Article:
RFID Technology F17.pdf - RFID TECHNOLOGY ECE 546 u2013 RF...

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RFID TECHNOLOGY ECE 546 RF Circuit Design Fall 2017 Charles Harris
R F I D T E C H N O L O G Y P a g e | 1 Abstract Radio Frequency Identification (RFID) technology is widely used in modern day technology all around us. This report will introduce RFID technology, explain how it works, provide benefits and issues with RFID technology, and discuss the future of RFID technology. Introduction James Clerk Maxwell is often considered the Father of modern Electromagnetic Theory. Through mathematical considerations, Maxwell hypothesized on electromagnetic wave propagation and the idea that light was a form of electromagnetic energy. Further, all of the practical applications of electromagnetic theory radio, television, radar, cell phones, and wireless networking owe their existence to the theoretical work of Maxwell. [2] RFID is used today a lot more than one may notice. RFID is a method of identifying and tracking items using small electronic devices containing a small data chip and an antenna. [6] RFID is similar to barcodes or magnetic strips in that they provide a unique identifier for the item that holds the RFID chip, however RFID technology has many superior benefits. RFID technology uses Radio Frequency (RF) waves, which are Electromagnetic waves with frequencies lower than 300 GHz and wavelengths greater than 10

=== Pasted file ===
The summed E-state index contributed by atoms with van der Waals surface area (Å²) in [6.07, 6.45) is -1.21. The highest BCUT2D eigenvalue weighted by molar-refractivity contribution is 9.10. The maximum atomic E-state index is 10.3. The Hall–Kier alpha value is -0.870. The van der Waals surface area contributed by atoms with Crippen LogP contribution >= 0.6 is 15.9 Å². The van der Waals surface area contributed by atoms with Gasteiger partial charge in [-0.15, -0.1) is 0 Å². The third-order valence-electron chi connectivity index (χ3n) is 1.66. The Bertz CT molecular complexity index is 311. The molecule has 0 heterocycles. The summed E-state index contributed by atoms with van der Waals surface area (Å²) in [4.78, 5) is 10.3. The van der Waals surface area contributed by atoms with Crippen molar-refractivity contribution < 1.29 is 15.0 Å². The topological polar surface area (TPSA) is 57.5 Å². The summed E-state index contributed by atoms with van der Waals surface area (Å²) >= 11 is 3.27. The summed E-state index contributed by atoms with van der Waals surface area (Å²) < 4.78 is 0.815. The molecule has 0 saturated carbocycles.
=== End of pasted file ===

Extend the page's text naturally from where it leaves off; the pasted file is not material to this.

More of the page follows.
R F I D T E C H N O L O G Y P a g e | 2 cm. RF waves have electric and magnetic components which are perpendicular to each other and are the lowest frequency waves categorized on the Electromagnetic Spectrum. [8] RFID Background The foundation of RFID Technology was established in the U.S. in the 1920s, when the radar was developed. In the 1930s, Britain used a similar technology to RFID, an IFF transponder to distinguish enemy aircraft during WWII. RFID was then invented in the 1940s with the redefinition of the Radar. Then in the 1950s RFID technology was explored in laboratories and designs were developed for long range transponder systems for aircraft. Following, in the 1960s, RFID technology use was expanded from the military and Electronic Article Surveillance (EAS) arose. EAS is a cheap and simple technology consisting of 1-bit tags that allow reader systems to detect the presence or absence of tags. Further, EAS was the most popular use of RFID technology throughout history. In the 1970s, applications were further broadened, and RFID efforts were put into electronic toll collection, animal and vehicle tracking, and factory automation. RFID technology was fully implemented in the 1980s and the U.S. and Europe applied this technology to transportation systems, animal tracking, and business applications. In the 1990s RFID became commonplace and standards began to emerge. From here, RFID Technology developed further, improving the technology and decreasing cost.

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